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Moonbeams March Weekend
If you arrive a little late for an event, in this case a day late, then you're usually reminded of what you missed the night before by those who have already sampled the beer, tested the huge variety of whiskeys, slept it off and then pretty much settled themselves into the swing of things. The Moonbeams March Weekend was pretty much in full-flow by the time I arrived at the Bell Hotel in Driffield this afternoon, just in time to catch the young Hull singer-songwriter Kate Spencer, whose midday set was just the thing to help me get settled in at this ungodly hour of almost twenty hours late. Katie seems to pop up a lot these days, a young musician who appears to be passionate about her music yet continues to maintain an unassuming, almost diffident stage presence. Selecting from a steadily growing repertoire of self-penned songs, some quite teeny, like Incense Skin for instance, Katie relaxed into her set, seemingly equally at home with her own songs, the odd cover, in this afternoon's case John Martyn's Couldn't Love You More, as well as the occasional instrumental, including the almost ambient Wyndham Hill-styled Warehouse One.
This was a promising start to the day at this year's Moonbeams March Weekend, which had already previously featured appearances by The Alligators, Flossie Malavialle, Edwina Hayes, Andy Stones and Nick Rooke. Whilst singaround sessions were to be found in the main bar area throughout the weekend, which would often see some of the main guests popping in for a sing and play, the dining area had been virtually taken over by various art projects, bringing another aspect to the event, which included the involvement of younger people demonstrating their artistic endeavours.
Pete and Polly Bolton, known for their work in the popular local band Whiskey Dogs, presented a relaxed family affair type of set, featuring songs that one imagines the father and daughter have played around the house for years. Woody Guthrie songs, Townes Van Zandt and Guy Clark songs, the sort of Americana that appears to run through the veins of at least two generations of the East Yorkshire-based Bolton family. Whilst Pete selected songs from his vast repertoire of Old Timey material, accompanying himself on both guitar and banjo, Polly contributed some fine mandolin playing as well as those all-important harmony vocals.
With Leila Cooper at the helm of things throughout the weekend, an organiser who works tirelessly to bring great music to the area, the efforts of regular Moonbeams supporters didn't go unnoticed, such as Andy Atkinson and Martin Pierson, who MC'd both the Town Hall stage and the Maple Room stage respectively, as well as Gerry and Ani McNeice, who both likewise looked after the sound. Other artists performing throughout the day included Orkney's Brian Cromarty and Douglas Montgomery, otherwise known as Saltfishforty, Chris While and Julie Matthews, local singer-songwriter Andy Stones, York-based Dave Keegan and Simon Snaize, who wafted in at the eleventh hour as well as the all-female six-piece folk outfit Raven, a band that broke the festival record for the most instruments on stage, including accordion, flute, whistle, guitar, bass, keyboard, ukulele, bongos, djembi, wind stick and assorted shakers, with one or two of the members swapping places throughout the set to spice it up a bit. Spice Girls for a more seasoned audience perhaps?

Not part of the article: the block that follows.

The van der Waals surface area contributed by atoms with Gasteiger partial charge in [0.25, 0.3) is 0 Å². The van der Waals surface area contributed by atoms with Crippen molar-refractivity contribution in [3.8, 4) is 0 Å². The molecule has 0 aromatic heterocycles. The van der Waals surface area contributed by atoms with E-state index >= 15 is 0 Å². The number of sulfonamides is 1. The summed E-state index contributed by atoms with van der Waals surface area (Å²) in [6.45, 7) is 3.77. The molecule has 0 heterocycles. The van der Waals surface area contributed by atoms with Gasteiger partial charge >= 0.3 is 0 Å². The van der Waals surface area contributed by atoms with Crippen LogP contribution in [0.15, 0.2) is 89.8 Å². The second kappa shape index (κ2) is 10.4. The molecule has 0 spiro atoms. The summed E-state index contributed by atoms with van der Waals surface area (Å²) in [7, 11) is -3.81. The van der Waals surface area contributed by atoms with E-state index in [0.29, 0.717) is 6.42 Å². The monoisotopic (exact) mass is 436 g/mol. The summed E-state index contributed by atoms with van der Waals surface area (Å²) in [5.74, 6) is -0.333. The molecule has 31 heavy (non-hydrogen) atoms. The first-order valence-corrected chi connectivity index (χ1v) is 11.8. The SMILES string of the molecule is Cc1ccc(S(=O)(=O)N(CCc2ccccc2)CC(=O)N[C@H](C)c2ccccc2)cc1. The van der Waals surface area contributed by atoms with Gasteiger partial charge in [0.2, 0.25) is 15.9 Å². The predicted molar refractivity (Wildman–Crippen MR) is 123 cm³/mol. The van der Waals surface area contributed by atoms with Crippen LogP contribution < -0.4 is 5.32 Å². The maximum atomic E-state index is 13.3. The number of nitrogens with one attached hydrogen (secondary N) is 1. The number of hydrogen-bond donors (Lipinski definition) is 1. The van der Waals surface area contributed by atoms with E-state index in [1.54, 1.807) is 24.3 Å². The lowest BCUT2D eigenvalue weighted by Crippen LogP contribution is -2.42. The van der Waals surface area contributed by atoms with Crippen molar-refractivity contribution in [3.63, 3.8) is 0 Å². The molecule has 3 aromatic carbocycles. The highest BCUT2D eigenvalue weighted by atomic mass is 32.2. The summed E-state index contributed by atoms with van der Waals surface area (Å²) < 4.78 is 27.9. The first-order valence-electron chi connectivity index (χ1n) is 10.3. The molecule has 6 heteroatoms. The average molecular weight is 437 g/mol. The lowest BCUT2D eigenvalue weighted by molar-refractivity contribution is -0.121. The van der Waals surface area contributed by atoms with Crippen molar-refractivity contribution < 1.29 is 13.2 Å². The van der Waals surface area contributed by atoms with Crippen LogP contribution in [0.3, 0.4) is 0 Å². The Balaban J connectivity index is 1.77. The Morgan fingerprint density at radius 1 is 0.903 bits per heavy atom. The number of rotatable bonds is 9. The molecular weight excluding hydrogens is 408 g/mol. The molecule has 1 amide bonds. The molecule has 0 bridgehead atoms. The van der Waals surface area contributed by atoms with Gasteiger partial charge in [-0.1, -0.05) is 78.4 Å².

Freshly relocated back to their home turf after some time in the Lake District, husband and wife team Phil and Jessica Simpson took to the Maple Room stage to headline tonight's concert. With Phil playing guitar and Jessica taking her usual stance, which involves hugging an autoharp, the duo provided a fine set that included such songs as Jessica's own Molly of the Tyne, Iris Dement's Our Town and Dar Williams' Iowa, before closing with the Bob Dylan song It Ain't Me Babe.
It has to be said that Holy Moly and the Crackers really did exceed all expectations after illness almost scuppered their appearance at the festival tonight. Ruth Patterson, an integral part of the band's sound, was suffering from a chest infection but was prepared to soldier on regardless with a stellar performance. Once their opening song Bluebell Wood was in full flow, the band relaxed into one of their usual high-energy performances which was just right for a Moonbeams event.
Billed as a winter event on the Moonbeams calendar, the weekend served to put most of the regular visitors in the mood for the annual Moonbeams Summer Festival, which takes place at the Wold Top Brewery on the East Yorkshire Wolds near Hunmanby in July. Once again the festival boasts a highly respectable line-up this year featuring The Treacherous Orchestra, Rura, Hope and Social, The Young'Uns, Coco and the Butterfields and many more. I guess if I can get my own act together, there's every chance I might just turn up on time to that one!